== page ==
NASA | MSFC | SAO | Chandra X-ray Observatory | 2019 Jun 03
dark matter packed into its core than expected after being isolated for billions of years, as reported in our press release. The image on the right shows the galaxy called Markarian 1216 (abbreviated as Mrk 1216) in visible light from NASA's Hubble Space Telescope over the same field of view.
Mrk 1216 belongs to a family of elliptically shaped galaxies that are more densely packed with stars in their centers than most other galaxies. Astronomers think they have descended from red, compact galaxies called "red nuggets" that formed about a billion years after the Big Bang, but then stalled in their growth about 10 billion years ago.
If this evolution is correct, then the dark matter in Mrk 1216 and its galactic cousins should also be tightly packed. To test this idea for the first time, a pair of astronomers studied the X-ray brightness and temperature of hot gas at different distances from Mrk 1216's center, so they could "weigh" how much dark matter exists in the middle of the galaxy. The brighter colors at the center of the Chandra image represent the increased density of hot gas in the galaxy's core.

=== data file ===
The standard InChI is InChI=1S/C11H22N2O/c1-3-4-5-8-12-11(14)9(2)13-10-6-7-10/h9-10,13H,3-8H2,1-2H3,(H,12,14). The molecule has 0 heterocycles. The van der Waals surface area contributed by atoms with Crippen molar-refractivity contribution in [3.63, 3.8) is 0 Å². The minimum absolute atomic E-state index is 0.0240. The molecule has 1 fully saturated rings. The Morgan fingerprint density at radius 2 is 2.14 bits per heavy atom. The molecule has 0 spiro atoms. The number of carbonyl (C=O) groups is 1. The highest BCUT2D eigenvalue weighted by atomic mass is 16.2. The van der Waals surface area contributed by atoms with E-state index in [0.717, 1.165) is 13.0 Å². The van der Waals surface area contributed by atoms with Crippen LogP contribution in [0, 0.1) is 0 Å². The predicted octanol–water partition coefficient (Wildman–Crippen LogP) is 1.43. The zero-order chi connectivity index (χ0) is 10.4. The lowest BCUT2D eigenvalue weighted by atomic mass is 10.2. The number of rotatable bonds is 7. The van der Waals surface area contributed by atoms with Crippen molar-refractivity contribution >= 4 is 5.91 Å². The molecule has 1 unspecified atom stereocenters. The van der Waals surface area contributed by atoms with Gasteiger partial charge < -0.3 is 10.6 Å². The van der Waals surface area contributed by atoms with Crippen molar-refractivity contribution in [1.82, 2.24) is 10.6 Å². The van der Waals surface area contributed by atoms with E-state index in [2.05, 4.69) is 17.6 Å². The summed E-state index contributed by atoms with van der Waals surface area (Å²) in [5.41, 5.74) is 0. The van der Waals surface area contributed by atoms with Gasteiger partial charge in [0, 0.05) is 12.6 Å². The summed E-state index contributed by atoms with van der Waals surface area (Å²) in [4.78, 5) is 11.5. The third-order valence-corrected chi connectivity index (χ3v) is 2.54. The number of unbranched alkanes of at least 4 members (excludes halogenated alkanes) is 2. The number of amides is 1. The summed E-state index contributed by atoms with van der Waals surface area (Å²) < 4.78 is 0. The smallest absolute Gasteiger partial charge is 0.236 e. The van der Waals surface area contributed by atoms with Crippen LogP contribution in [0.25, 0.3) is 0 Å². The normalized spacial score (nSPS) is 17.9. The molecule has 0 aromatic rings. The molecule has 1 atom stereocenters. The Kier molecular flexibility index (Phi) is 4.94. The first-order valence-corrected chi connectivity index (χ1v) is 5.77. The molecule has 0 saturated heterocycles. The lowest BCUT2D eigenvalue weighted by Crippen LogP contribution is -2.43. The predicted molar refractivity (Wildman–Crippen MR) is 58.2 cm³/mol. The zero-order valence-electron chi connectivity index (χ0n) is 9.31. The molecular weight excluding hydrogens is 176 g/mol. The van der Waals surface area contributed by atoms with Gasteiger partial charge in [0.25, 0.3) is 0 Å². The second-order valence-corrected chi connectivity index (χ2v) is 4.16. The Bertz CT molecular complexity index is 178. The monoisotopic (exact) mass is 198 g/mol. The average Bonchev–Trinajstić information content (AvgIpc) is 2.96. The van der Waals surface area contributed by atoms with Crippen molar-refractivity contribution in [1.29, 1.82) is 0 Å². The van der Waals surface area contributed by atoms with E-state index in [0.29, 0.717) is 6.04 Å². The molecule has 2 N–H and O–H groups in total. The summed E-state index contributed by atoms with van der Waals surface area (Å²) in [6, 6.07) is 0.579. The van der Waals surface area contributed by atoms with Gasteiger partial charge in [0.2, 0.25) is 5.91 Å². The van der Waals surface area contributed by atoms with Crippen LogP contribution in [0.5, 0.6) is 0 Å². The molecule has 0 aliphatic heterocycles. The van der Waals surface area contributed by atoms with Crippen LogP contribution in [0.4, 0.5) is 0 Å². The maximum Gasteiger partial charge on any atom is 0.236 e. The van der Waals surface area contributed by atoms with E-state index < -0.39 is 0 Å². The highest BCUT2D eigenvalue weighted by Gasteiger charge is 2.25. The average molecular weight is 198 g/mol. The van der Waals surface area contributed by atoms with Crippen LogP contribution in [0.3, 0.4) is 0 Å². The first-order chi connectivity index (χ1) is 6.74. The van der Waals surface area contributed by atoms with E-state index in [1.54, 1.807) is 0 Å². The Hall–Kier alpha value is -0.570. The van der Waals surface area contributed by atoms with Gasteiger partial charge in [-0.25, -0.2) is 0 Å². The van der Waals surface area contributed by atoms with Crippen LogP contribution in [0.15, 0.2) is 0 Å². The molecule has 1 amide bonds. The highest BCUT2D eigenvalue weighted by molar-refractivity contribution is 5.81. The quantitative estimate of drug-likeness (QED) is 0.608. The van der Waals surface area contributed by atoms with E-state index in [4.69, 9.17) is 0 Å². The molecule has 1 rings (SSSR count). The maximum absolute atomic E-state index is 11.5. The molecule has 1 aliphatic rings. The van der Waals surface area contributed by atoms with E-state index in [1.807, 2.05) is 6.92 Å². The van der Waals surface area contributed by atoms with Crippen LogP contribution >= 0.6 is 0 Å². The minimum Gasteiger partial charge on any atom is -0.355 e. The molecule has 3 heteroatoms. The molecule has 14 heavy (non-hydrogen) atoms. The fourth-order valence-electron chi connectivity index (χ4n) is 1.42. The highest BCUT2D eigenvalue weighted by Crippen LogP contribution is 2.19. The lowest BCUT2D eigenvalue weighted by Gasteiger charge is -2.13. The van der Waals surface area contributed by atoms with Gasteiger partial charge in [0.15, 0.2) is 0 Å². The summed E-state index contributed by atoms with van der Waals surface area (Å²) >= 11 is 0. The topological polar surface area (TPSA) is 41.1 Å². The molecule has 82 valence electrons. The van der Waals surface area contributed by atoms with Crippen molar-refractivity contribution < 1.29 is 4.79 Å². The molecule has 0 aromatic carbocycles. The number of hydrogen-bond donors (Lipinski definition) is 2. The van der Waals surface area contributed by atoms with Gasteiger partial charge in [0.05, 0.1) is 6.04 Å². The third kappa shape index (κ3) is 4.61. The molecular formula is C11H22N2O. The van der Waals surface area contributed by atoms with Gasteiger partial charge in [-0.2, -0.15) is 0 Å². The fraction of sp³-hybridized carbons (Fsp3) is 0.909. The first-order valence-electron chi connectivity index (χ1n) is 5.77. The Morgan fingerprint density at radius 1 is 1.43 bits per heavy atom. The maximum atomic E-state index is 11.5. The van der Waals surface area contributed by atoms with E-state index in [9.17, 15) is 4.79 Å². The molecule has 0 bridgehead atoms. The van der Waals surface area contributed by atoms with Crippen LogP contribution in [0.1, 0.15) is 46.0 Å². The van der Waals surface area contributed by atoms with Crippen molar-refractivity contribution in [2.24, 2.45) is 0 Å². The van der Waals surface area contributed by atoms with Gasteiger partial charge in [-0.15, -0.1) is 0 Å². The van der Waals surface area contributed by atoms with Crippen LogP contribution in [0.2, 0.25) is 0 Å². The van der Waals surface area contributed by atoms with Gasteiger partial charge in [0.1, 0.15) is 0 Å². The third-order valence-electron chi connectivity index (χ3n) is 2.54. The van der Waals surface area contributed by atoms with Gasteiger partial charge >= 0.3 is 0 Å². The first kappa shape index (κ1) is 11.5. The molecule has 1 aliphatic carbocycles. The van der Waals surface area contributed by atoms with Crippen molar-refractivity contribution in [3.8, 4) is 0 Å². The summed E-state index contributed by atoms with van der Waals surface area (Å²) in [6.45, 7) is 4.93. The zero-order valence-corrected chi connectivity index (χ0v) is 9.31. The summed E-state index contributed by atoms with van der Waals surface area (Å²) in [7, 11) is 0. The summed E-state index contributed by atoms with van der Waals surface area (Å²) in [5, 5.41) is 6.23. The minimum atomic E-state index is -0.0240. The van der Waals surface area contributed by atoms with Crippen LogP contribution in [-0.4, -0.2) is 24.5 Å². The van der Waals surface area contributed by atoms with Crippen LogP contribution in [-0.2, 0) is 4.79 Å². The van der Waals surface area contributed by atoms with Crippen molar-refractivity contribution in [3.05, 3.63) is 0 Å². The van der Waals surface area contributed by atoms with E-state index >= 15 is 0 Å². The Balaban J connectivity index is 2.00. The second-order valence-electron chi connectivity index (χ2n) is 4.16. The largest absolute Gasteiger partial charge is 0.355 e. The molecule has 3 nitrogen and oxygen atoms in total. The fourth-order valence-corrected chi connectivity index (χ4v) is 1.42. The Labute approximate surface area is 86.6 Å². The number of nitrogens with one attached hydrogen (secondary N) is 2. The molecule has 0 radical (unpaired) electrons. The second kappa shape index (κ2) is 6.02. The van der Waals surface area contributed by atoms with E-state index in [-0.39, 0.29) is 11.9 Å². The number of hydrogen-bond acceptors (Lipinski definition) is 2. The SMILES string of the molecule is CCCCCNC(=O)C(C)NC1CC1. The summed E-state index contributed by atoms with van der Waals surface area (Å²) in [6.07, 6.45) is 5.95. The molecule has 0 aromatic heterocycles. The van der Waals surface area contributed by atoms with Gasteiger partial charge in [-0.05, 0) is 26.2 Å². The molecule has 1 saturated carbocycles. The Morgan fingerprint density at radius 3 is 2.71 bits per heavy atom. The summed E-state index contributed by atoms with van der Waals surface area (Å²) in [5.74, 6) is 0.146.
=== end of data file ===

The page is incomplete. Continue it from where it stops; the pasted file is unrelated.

According to the new study, a halo, or fuzzy sphere, of dark matter formed around the stars in the center of Mrk 1216 about 3 or 4 billion years after the Big Bang. The formation of such a red nugget was typical for a wide range of elliptical galaxies seen today. However, unlike Mrk 1216, most giant elliptical galaxies continued to gradually grow in size when smaller galaxies merged with them over cosmic time. ...
The Extremely High Dark Matter Halo Concentration of the Relic
Compact Elliptical Galaxy Mrk 1216 ~ David A. Buote, Aaron J. Barth
- Astrophysical Journal 877(1):91 (2019 Jun 01) DOI: 10.3847/1538-4357/ab1008
- arXiv.org > astro-ph > arXiv:1902.02938 > 08 Feb 2019 (v1), 15 Mar 2019 (v3)